40 Years of Stereophile: What Happened When Page 4
1989: Vol.12 No.1 includes the sad news that J. Gordon Holt is taking a sabbatical and leaving Santa Fe, both in order to take care of his estranged wife, who is dying from cancer in Boulder, Colorado. Gordon remains on salary, but something has to be done, and an ad is published for a full-time technical editor. Erstwhile recording engineer Robert Harley accordingly joins the staff in May, and as technical editor is charged with developing a measurement program to support the subjective reviews. The other two finalists in our search, Guy Lemcoe and Barry Willis, both become regular contributors, and, more than 13 years later, Barry still writes the lion's share of our "Industry Update" items. That summer, Stereophile acquires an Audio Precision System One for measuring amplifiers, and, in the fall, a DRA Labs MLSSA system for measuring speakers.
The Hi-Fi Show takes place in March, in San Mateo, just south of San Francisco, and JA and Will Hammond subject large numbers of audiophiles to enjoyable blind amplifier tests. One of the subjects scoring statistically significant identification of the amplifiers under test is a San Luis Obispo audio dealer named Jon Iverson, destined to play an important role in the Stereophile story eight years later.
June sees JA, RL, LA, and Water Lily Acoustics' Kavi Alexander recording music for flute and piano on the USC campus in Los Angeles. The resulting LP, mastered by Tim de Paravicini, is released on the Stereophile label in September. It goes on to sell 3250 copies on vinyl and 6750 on CD—not bad for a recital of obscure chamber works by Prokofiev, Schumann, Reinecke, and Griffes. June also sees the folding of the venerable High Fidelity magazine.
The Stereophile year ends with a full-time staff of 15, a circulation knocking on the door of 50,000, an issue once again featuring an Infinity speaker on the cover as well as Ralph—now an elder statesman of the canine world but sporting a Santa Claus cap—and four issues (January, June, October, December) each breaking the scales at 276 pages!
1990: February sees the release of our first Test CD, in April the Hi-Fi Show returns to New York, and in June Robert Harley's title changes to consulting technical editor, the role of full-time technical editor passing to Thomas J. Norton. 1990's New York Show sees the first meeting of the Board of Governors of the Academy for the Advancement of High-End Audio, inspired by Harry Pearson of The Abso!ute Sound.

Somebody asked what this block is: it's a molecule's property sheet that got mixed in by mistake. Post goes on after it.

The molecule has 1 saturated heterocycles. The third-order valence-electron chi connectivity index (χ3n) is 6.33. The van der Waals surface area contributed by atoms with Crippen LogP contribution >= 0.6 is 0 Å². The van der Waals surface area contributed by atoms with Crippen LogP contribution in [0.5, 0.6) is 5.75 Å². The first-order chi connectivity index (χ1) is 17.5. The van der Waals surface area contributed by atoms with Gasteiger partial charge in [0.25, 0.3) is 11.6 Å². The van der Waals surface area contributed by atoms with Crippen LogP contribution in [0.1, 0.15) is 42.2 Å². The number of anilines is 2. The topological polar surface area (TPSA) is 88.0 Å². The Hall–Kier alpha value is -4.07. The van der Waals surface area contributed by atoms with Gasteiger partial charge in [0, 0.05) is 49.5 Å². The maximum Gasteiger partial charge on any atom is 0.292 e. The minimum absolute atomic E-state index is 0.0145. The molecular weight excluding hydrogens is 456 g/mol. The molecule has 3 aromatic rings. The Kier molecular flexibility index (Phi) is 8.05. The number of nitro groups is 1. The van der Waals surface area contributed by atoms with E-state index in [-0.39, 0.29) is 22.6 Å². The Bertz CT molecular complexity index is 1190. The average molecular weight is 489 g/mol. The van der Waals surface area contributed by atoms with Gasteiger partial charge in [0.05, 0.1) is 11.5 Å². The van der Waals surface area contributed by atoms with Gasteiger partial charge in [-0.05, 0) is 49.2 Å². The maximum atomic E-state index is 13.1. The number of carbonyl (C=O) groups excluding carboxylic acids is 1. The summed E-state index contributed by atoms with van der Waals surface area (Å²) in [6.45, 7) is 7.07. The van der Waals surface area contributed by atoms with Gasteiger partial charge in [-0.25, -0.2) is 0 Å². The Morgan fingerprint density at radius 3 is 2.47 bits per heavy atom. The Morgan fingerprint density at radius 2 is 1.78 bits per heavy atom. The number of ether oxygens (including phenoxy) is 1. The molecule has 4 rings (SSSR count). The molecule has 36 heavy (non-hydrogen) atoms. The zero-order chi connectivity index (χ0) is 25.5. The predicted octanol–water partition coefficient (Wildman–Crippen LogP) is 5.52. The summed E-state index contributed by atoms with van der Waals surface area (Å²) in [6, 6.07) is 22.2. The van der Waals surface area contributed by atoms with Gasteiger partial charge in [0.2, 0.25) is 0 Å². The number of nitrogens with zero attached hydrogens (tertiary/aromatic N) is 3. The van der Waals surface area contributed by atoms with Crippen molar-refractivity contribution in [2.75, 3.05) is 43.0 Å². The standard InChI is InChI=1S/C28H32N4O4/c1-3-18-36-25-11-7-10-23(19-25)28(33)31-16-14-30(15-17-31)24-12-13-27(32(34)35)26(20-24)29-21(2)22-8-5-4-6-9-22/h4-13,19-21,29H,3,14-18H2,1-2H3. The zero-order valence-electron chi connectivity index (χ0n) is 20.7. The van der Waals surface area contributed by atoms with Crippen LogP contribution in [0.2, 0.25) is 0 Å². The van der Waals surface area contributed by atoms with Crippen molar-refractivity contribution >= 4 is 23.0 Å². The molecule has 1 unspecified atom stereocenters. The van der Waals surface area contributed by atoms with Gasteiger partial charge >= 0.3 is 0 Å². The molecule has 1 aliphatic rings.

The year ends with circulation having reached 58,000. The October issue is the record-breaker, at 324 pages.
1991: There is no Hi-Fi Show in '91, but the first edition of our annual "Records To Die For" feature appears in the January issue. The same issue's "Letters" pages feature a contribution on passive preamps from a writer who will set the magazine's pages on fire when he joins our equipment-review team in April: Corey Greenberg. Eleven years later, Corey may be spending his days demonstrating electronic toys on NBC's Today morning TV show (after a stint editing Audio), but in 1991 Stereophile is fortunate indeed to benefit from the first public flowering of his writing talent. Our second LP, featuring Canadian pianist Robert Silverman—with whom we will go on to enjoy a long relationship—performing solo Brahms works and again recorded by Kavi Alexander, is released in February. The magazine's spiritual mascot, Ralph the Christmas Dog, passes away in September.
Circulation surpasses 68,000 in 1991; the January, April, June, and October issues each equal the previous year's record size of 324 pages.
1992: Our 30th-anniversary year begins with an essay by Robert Harley examining at length the philosophy underlying why the quality of audio components should be judged by listening to them, and ends with our first "Product of the Year" vote, the winner being the Mark Levinson Reference No.30 D/A processor.
In between, the Stereophile Show—renamed HI-FI '92—returns to Los Angeles, and Stereophile, Inc. expands its base of operations by purchasing the venerable Schwann guides to recordings and publishing a Chinese-language edition in Taiwan. Mark Fisher joins the company's full-time staff as publisher and to oversee the Schwann and overseas operations. Test CD 2 is released in May, Jack English joins the review team, and we celebrate 30 unbroken years of publication with a banquet for the audio industry at Chicago's Intercontinental Hotel.
The largest issues are January, April, and October at 340 pages each, we have 25 full-time employees, and circulation peaks at 87,000.